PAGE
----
Theme 2: Value Chains and Financial Intermediation: Some Theory and a Case Study about Creditworthiness, Supermarkets and Small Producers in Central America

Renewed interest in the role of value chains in agricultural credit flows generates questions about the role of governments and donors in promoting rural financial deepening. Is value chain finance a substitute for financial intermediaries or are value chain contractual relationships a trigger for deeper intermediation? The choice of approach will have significant consequences on rural economic growth and the inclusion/exclusion of small farmers from finance and high-value added markets. The research examines whether shallow financial intermediation is a barrier to the participation of small producers in modern value chains, whether the contractual arrangements associated with participation in the chains help in creating and enhancing creditworthiness, and whether these indirect influences of value chains (rather than the traditional interlinked credit contracts) create externalities that broaden the supply of intermediation services.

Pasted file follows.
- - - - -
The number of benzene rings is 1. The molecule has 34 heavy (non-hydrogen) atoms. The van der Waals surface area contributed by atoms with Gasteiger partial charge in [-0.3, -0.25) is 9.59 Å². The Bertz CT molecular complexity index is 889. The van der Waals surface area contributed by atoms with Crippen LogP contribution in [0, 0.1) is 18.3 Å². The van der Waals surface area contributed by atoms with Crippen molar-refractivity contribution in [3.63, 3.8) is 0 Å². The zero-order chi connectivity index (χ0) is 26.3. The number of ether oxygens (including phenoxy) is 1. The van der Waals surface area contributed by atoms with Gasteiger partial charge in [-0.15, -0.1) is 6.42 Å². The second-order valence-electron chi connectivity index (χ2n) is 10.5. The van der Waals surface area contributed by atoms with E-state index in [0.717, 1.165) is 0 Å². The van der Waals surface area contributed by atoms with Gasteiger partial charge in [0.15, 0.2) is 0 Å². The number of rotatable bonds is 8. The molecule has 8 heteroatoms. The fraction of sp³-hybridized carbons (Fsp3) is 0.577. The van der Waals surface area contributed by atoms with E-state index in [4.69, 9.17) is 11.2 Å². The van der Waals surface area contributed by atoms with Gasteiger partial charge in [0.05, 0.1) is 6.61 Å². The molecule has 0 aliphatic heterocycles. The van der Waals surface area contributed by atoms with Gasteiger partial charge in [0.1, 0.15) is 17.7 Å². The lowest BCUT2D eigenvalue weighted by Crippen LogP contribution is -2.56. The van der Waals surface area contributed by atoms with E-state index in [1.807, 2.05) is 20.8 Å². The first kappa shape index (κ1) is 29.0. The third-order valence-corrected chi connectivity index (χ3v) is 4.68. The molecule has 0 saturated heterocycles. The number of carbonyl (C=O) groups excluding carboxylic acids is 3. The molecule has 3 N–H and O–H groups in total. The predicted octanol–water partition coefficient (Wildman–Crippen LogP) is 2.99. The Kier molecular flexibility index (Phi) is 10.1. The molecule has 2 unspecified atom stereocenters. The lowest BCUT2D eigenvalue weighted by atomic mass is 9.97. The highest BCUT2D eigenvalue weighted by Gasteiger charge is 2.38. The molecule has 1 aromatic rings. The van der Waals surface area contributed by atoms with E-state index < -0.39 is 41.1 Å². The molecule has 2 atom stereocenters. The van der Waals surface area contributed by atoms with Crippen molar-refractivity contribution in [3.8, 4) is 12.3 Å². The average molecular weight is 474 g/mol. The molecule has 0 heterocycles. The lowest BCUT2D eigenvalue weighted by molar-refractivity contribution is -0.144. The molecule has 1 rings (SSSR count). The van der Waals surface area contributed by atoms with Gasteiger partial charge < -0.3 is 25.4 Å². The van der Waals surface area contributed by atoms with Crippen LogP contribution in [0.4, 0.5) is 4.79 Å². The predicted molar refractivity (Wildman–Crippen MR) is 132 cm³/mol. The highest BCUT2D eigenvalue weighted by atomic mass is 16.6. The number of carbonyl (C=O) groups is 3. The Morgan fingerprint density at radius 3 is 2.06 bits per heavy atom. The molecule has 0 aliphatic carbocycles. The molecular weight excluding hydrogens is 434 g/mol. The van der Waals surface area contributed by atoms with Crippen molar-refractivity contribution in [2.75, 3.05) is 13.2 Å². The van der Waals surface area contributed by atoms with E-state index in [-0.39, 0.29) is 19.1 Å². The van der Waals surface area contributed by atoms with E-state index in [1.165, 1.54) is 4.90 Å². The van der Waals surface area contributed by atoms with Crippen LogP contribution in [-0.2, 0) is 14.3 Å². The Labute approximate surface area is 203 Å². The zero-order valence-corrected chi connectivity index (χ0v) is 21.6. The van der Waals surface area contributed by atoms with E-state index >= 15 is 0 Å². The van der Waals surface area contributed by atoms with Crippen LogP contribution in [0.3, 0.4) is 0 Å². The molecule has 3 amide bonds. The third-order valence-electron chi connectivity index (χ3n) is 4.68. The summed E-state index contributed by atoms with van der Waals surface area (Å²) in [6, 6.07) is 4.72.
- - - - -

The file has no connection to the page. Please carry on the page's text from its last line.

Preliminary conclusions are based on a new conceptual framework and a case study of small producer suppliers of fresh fruits and vegetables to the procurement centers of a supermarket chain in Central America. Supermarket managers, bank officers, and producers were interviewed in depth in three countries. Direct credit from the chain to the producers has been insignificant, but the explicit or implicit contracts with the supermarket chain have become a strong intangible asset that improves the ability of borrowers to signal and the ability of lenders to recognize creditworthiness. This is strengthened by a set of compatible incentives among the chain, bank, and producers. The paper examines how specific dimensions of contractual arrangements influence various types of credit risk (volume, price, payment for sales, product rejection, consumption smoothing) and thus improve loan transaction conditions. Influences of country environments are identified.

The results have implications for those in charge of promoting credit, value chain, and business development/farmer extension programs. They help identify the role of each approach in improving rural incomes.

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